/ Insights / Privatisations: a unique opportunity to boost mass shareholding in France

Free thinking from Grayling people

Privatisations: a unique opportunity to boost mass shareholding in France

10th September 2018

Opinion piece by Antoine Denry, financial communication expert and co-Managing Director at Citigate Dewe Rogerson Paris*. Originally published in Les Echos on 23 August 2018.

The Pacte bill has delivered its verdict. The French state is going to divest several of its shareholdings in three companies: ADP, FDJ and Engie. If the significance of those divestitures is unquestionable – they should be used for a €10bn breakthrough innovation fund wished for by President Macron – it’s important to consider the opportunity created by this sale to further increase the number of French shareholders, that today has reached a low point.

Bruno Le Maire, Minister of Economics and Finance, has said and repeated: let’s encourage mass shareholding! In a country where 3.7m people have shares (vs 7m in 2007), it seems urgent to rethink our model.

Indeed, the decision to earmark part of companies’ capital that the State wishes to divert to private people is a step in the right direction, provided that a favorable frame be carefully prepared with the companies concerned so as to integrate the CAC 40’s best practices and even innovate radically. It would mean more particularly a better taking into account of the shareholders’ segmentation with respect to their investment horizon.

Far from being a homogeneous block, their expectations are different by necessity, whether they be individual or institutional investors.

Be involved in the decisions

If we want the French to invest in companies, the return/risk combination has to be attractive. From this perspective, the 30% «flat tax» on capital income partly reduces the stock exchange investment’s cost. But above all, the private shareholder wants to be considered, feel that she/he’s involved in the decisions. To establish a mutual trust link, there must be an adequation between the company’s strategy/vision/economic model and the shareholders’ expectations.

In that sense, the company has to increase the number of communication channels to reach extremely different profiles. In this respect, digital communication offers very interesting dialogue possibilities between the company and its stakeholders.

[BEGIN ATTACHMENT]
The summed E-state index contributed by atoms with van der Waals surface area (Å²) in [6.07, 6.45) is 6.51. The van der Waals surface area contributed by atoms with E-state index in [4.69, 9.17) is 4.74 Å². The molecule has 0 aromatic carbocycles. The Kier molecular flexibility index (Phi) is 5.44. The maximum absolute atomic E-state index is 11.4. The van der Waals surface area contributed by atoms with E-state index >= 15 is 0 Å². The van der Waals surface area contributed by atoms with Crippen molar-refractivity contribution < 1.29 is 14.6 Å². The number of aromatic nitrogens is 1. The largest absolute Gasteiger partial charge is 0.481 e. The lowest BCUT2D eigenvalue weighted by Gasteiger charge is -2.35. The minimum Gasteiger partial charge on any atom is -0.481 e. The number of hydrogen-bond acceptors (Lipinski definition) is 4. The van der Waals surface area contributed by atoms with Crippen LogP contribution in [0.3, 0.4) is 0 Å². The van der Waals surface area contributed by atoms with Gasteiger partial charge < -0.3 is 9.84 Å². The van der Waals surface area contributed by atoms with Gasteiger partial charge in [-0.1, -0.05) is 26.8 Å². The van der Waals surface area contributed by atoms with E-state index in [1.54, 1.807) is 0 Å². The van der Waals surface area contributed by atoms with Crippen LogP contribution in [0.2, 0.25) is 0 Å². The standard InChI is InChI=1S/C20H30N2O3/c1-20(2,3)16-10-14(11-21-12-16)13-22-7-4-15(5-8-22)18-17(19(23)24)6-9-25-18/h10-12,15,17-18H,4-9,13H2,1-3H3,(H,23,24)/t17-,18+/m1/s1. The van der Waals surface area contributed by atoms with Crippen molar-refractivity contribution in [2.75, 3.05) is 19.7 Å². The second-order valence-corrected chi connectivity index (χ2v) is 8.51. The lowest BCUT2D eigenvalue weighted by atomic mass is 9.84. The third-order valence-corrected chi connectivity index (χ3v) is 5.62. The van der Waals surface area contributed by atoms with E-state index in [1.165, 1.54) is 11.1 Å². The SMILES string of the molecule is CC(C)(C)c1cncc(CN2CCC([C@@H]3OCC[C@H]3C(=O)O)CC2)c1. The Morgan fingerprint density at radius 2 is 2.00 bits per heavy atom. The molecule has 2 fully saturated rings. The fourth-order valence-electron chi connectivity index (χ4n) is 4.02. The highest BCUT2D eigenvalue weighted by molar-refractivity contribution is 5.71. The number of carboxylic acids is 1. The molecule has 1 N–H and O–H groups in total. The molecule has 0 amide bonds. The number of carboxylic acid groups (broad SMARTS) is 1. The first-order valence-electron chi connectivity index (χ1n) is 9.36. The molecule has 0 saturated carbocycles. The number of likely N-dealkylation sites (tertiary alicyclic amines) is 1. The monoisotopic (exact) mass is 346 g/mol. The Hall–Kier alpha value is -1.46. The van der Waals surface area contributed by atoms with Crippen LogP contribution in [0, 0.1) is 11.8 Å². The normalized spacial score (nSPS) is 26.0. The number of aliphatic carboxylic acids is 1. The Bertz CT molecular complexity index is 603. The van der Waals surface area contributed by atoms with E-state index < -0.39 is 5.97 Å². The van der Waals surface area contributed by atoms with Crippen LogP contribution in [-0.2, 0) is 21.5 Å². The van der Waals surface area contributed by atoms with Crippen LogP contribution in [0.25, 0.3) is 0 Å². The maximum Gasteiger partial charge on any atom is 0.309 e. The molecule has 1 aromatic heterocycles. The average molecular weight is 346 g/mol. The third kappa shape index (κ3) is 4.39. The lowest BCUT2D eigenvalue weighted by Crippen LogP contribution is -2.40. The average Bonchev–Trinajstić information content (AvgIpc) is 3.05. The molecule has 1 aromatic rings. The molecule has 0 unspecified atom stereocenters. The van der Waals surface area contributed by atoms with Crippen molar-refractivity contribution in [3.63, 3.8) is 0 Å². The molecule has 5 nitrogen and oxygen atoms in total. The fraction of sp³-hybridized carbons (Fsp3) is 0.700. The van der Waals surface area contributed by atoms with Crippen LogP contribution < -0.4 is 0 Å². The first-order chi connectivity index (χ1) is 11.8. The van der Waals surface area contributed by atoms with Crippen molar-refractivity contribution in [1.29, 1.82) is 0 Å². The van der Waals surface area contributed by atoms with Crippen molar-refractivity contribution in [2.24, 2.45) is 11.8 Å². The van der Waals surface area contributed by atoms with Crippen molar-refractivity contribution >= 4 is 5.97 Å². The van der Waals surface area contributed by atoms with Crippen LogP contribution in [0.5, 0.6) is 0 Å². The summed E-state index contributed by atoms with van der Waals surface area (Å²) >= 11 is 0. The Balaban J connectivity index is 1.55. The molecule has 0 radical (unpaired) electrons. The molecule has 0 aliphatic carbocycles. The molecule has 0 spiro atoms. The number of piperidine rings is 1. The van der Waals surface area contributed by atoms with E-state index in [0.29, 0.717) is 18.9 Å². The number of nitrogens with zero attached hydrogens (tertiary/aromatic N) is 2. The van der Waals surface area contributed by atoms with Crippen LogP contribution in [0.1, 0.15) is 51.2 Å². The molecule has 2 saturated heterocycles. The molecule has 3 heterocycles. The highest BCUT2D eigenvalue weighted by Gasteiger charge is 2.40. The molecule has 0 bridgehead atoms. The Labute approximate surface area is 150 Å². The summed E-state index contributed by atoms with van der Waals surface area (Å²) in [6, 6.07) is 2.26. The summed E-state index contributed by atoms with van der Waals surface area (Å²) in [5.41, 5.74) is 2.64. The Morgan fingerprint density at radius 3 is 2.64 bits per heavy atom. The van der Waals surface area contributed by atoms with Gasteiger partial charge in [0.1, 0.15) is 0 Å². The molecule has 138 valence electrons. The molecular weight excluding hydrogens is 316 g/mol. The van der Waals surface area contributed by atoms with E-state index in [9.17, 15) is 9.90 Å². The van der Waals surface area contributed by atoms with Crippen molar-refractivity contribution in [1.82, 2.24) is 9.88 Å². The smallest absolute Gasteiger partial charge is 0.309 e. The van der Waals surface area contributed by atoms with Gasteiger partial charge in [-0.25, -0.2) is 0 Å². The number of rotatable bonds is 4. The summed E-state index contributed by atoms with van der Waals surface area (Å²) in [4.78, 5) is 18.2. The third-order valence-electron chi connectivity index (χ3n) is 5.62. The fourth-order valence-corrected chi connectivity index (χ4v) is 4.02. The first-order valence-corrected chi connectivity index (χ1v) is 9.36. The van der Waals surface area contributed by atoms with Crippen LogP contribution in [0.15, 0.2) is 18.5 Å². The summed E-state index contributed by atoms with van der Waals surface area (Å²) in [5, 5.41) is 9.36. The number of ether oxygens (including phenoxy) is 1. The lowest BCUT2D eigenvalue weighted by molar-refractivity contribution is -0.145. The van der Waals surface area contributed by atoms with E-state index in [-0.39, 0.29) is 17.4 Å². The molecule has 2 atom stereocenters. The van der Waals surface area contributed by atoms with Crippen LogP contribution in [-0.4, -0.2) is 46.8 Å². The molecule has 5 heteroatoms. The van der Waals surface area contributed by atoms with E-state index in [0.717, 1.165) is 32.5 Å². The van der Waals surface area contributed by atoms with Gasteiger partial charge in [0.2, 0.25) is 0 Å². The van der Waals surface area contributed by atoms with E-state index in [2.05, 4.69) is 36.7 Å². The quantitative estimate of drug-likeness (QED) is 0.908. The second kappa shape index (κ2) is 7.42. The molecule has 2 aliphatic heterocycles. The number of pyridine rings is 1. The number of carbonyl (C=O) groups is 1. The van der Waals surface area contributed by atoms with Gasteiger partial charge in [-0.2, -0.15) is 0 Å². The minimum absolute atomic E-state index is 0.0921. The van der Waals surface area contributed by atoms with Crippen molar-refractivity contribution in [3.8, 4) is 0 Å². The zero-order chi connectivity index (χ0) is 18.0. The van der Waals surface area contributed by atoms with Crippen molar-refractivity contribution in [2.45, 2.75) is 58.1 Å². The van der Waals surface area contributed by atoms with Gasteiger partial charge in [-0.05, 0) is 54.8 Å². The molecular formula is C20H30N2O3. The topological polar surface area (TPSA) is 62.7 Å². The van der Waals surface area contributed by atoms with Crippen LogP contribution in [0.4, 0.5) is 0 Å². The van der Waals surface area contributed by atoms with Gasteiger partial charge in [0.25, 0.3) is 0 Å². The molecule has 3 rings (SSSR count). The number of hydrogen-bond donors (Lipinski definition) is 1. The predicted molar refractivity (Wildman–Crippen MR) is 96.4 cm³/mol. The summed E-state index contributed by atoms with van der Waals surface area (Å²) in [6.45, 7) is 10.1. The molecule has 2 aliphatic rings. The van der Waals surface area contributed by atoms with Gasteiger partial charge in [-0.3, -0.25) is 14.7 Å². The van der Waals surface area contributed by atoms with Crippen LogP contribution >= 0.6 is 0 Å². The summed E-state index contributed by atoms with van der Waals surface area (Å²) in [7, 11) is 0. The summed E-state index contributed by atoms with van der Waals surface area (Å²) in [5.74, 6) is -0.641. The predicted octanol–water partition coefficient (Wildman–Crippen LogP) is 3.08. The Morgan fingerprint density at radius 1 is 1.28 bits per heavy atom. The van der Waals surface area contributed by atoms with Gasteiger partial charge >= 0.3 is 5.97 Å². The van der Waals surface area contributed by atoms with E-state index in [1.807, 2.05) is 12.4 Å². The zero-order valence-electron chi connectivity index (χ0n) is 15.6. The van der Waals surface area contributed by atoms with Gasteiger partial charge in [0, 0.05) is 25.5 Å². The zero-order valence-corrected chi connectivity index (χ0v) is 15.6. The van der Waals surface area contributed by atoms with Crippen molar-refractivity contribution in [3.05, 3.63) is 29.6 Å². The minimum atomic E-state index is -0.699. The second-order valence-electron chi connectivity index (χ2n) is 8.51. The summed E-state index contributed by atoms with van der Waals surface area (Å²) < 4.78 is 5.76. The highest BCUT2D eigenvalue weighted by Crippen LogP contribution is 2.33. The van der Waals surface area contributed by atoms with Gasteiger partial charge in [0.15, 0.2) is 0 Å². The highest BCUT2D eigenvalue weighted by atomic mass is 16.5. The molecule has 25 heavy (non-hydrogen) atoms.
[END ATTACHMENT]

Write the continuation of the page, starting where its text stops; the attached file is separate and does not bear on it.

If one wants to boost private shareholding, one has to first inspire private people so that they invest and then keep on investing. This requires taking measures to give added value to the shareholder status: facilitate shareholders’ involvement and vote during General Assemblies, give them a voice or the possibility to interact with the company on a regular basis or award a place to a private shareholders’ representative within boards of directors.

In the past, the opening up of public companies like EDF or France Télécom largely attracted mass shareholding, supported by major advertising and marketing campaigns. Today it’s the State’s role to evaluate previous operations and consumers’ interest in this type of operation. Indeed, the current stock market prices of the companies concerned are nearly half their IPO price. Quite easy to dampen excitement in those conditions.

Is there still an appetite there? Whatever the answer is, the State and privatized companies will have to stimulate the interest and create a favorable ground through advantageous conditions (discounts on the share’s price, no custodial right, free actions, loyalty bonuses, strong commitment thanks to direct real time communication, the creation of shareholder advisory committees…), otherwise they will be accused of selling off the national heritage for the benefit of institutional investors, more particularly foreign ones.

Because it’s a matter of symbols as well as an economic and financial affair, communication will play a major role in the privatization operations. In this respect, the privatization of FJD, a consumer patrimonial and quite a playful brand, can undoubtedly be the opportunity to boost private shareholding in France. Now the State has to implement the right enticing frame and to encourage companies to place private shareholding at the heart of their strategy.


*Citigate Dewe Rogerson Paris, well known in the French market for its expertise in corporate, financial and crisis communications, and Grayling France announced their merger in June 2018. Together, the two agencies number 35 communications experts and have a strong portfolio of clients in corporate, financial and strategic communications including CAC 40 companies, institutions, fast-growing SMEs, start-ups, fintech, biotech firms, etc.

Grayling Team

Latest Insights

15th November 2016

Is This Real Time?

Will Kunkel, Executive Vice President for Creative and Content in Grayling New York, on the final of our #7for17 trends, Live and Uncut‘Timing is everything’ has been a favorite line to many but...

Read More

8th November 2016

One Small Step for a Brand…

Danica Ross, Grayling San Francisco US Executive Vice President, on how brands can guide themselves through the ‘the new space race’ – part of our #7for17 trends series.In an era where brands...

Read More

3rd November 2016

Strange Bedfellows, or Pragmatic Policy-Making?

Russell Patten, Chair of Grayling’s European Public Affairs practice, looks at one of the major political trends as part of our #7for17 series. It’s been a turbulent year in politics, with the...

Read More